For 90 years, lightbulbs were designed to burn out. Now that's coming to LED bulbs.
In 1924, representatives of the world's leading lightbulb manufacturers formed Phoebus, a cartel that fixed the average life of an incandescent bulb at 1,000 hours, ensuring that people would have to regularly buy bulbs and keep the manufacturers in business.
But hardware store LED bulbs have a typical duty-cycle of 25,000 hours -- meaning that the average American household will only have to buy new bulbs every 42 years or so.
The lighting industry is panicked about "socket saturation," when all household bulbs have been replaced with long-lasting LED bulbs. There's signs that they're moving to limit the longevity of LED bulbs, albeit without the grossly illegal cartels of the Phoebus era. Philipps is seling $5 LED bulbs that have a 10,000 hour duty-cycle. Many no-name Chinese LED bulbs are so shoddy that they're sold by the kilo, and buyers are left to sort the totally defective (ranging from bulbs that don't work at all to bulbs that give people electrical shocks) from the marginally usable ones.
JB MacKinnon's excellent New Yorker piece tells the story of planned obsolescence and home lighting, but only skims the surface of the Internet of Things future of "smart" bulbs. It's been less than a year since Philips pushed out a firmware update that gave its light fixtures the ability to detect and reject non-Philips lightbulbs -- and thanks to laws like the DMCA, which have metastasized in the IoT era, it's a potential felony to alter your light fixture to override this behavior and force it to work with non-Philips bulbs.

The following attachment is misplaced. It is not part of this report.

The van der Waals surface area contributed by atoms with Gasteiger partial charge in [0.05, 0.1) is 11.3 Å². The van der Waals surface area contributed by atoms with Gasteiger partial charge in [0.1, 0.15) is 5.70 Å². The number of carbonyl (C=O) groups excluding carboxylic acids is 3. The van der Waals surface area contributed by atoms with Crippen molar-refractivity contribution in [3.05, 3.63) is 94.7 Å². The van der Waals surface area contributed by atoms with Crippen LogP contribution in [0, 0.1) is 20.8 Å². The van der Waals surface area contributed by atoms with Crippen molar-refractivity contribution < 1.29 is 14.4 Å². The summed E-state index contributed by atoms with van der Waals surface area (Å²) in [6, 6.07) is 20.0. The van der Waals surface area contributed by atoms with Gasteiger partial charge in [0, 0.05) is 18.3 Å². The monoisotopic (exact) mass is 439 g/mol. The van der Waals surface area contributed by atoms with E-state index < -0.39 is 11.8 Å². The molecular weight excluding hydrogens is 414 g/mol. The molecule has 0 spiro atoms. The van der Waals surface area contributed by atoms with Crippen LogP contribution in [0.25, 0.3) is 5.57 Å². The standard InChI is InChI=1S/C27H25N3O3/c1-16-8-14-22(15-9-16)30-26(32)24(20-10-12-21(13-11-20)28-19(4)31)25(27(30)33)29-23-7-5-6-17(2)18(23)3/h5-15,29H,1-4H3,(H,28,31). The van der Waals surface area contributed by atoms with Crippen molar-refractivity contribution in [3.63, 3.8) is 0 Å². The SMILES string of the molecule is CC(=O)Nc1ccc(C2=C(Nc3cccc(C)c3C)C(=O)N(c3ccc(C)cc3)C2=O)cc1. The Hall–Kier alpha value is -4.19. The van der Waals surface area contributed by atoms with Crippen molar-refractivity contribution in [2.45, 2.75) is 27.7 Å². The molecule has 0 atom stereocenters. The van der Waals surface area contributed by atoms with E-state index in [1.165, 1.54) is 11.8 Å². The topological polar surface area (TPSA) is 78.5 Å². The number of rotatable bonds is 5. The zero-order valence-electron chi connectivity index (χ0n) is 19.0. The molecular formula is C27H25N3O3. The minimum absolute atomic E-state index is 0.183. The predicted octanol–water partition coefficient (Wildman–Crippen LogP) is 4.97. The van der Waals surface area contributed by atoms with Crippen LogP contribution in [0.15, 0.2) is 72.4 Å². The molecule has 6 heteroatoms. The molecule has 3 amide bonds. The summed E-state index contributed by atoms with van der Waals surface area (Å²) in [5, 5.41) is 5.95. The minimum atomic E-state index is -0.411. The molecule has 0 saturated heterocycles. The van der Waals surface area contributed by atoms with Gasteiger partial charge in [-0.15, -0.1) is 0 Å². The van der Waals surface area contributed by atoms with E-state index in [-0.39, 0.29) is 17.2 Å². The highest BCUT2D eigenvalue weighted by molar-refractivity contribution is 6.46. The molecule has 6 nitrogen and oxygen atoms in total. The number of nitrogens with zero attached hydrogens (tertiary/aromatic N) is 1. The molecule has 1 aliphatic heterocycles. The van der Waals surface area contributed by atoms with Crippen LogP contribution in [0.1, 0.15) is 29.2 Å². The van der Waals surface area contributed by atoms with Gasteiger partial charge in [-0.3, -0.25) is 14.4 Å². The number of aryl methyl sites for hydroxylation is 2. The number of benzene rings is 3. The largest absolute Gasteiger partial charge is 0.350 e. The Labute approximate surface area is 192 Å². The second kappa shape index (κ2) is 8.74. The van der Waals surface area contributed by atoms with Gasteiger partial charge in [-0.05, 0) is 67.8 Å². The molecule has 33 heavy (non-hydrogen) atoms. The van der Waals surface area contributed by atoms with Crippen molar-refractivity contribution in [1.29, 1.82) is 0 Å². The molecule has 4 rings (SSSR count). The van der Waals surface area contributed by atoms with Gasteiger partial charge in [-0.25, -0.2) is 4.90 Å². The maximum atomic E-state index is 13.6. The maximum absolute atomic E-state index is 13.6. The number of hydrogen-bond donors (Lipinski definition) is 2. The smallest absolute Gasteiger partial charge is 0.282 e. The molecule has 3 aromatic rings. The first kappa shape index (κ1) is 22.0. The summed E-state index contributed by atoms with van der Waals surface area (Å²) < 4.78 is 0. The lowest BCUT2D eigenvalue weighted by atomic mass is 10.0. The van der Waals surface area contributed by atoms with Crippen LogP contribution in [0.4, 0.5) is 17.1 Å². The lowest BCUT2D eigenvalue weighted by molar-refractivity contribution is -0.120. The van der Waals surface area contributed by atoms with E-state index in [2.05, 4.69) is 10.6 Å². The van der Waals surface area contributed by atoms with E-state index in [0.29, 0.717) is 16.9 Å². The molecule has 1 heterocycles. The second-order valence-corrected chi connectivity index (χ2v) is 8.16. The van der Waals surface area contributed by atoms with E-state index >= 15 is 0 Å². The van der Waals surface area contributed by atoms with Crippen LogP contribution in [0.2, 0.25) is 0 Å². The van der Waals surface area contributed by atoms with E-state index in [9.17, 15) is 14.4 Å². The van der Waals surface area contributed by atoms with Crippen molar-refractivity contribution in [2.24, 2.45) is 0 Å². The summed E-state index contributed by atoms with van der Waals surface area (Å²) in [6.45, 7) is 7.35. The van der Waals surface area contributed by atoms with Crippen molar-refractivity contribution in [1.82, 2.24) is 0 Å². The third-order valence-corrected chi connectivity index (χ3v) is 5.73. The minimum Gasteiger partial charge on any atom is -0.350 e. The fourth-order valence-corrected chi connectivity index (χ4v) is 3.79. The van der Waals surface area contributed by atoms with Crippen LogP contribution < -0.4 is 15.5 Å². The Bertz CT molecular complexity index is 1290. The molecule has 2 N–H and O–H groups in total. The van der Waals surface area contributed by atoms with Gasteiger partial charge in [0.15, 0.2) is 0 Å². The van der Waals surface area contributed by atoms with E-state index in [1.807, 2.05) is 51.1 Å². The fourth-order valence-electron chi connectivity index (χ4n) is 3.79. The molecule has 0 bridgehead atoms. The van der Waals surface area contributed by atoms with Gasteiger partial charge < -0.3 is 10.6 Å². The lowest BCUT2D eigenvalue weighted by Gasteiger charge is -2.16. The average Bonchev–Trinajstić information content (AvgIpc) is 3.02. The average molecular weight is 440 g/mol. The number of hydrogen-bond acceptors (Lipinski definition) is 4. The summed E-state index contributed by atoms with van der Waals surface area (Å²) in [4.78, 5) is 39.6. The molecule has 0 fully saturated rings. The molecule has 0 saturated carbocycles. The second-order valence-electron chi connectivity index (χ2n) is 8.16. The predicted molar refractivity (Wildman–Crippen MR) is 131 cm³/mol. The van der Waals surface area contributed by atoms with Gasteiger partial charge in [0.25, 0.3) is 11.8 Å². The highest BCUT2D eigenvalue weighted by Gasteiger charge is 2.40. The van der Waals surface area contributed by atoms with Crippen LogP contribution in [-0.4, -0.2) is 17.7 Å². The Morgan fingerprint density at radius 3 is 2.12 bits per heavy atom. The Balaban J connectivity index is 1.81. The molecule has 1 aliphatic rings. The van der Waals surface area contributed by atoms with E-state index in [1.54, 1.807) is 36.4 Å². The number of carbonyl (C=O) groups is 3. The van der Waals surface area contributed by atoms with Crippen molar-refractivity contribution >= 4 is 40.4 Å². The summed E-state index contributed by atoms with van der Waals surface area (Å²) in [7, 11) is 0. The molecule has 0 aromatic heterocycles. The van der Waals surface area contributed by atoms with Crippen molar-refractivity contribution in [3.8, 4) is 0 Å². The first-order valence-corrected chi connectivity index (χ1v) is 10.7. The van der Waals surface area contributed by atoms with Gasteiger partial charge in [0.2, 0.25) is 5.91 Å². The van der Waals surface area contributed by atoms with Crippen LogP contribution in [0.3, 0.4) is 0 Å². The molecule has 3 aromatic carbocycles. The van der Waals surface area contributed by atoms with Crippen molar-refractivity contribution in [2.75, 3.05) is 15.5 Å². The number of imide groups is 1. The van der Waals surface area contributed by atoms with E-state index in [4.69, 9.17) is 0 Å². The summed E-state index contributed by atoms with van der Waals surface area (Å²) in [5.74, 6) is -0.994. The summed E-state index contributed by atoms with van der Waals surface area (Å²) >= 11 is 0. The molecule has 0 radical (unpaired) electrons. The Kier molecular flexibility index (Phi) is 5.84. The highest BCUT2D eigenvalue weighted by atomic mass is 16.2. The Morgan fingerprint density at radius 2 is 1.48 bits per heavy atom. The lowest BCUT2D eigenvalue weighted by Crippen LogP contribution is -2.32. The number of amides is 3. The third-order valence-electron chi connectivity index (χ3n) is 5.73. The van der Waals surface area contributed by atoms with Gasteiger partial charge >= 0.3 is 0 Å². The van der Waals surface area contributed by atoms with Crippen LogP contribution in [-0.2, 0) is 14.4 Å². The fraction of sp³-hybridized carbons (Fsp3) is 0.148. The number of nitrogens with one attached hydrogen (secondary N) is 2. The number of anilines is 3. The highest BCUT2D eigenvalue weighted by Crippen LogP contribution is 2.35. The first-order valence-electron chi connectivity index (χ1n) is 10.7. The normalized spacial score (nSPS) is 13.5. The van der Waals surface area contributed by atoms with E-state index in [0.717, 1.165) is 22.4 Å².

The IoT's twin dark patterns are control (forcing you to use original consumables, only get service from the manufacturer, and limiting features to those that benefit the manufacturer, at the owner's expense) and surveillance -- and that's the other side of this. As bulbs get smarter, they're being positioned as IoT hubs that do everything from relaying your wifi to connecting to your thermostat to serving and coordinating with your home security system. This gives them the power to gather farcical quantities of potentially compromising, sensitive information about your life inside your own home, and since a federal court just ruled that the Terms of Service accompanying these products have the force of law, there's little you can do (or sell) that will help people get out from under this kind of spying.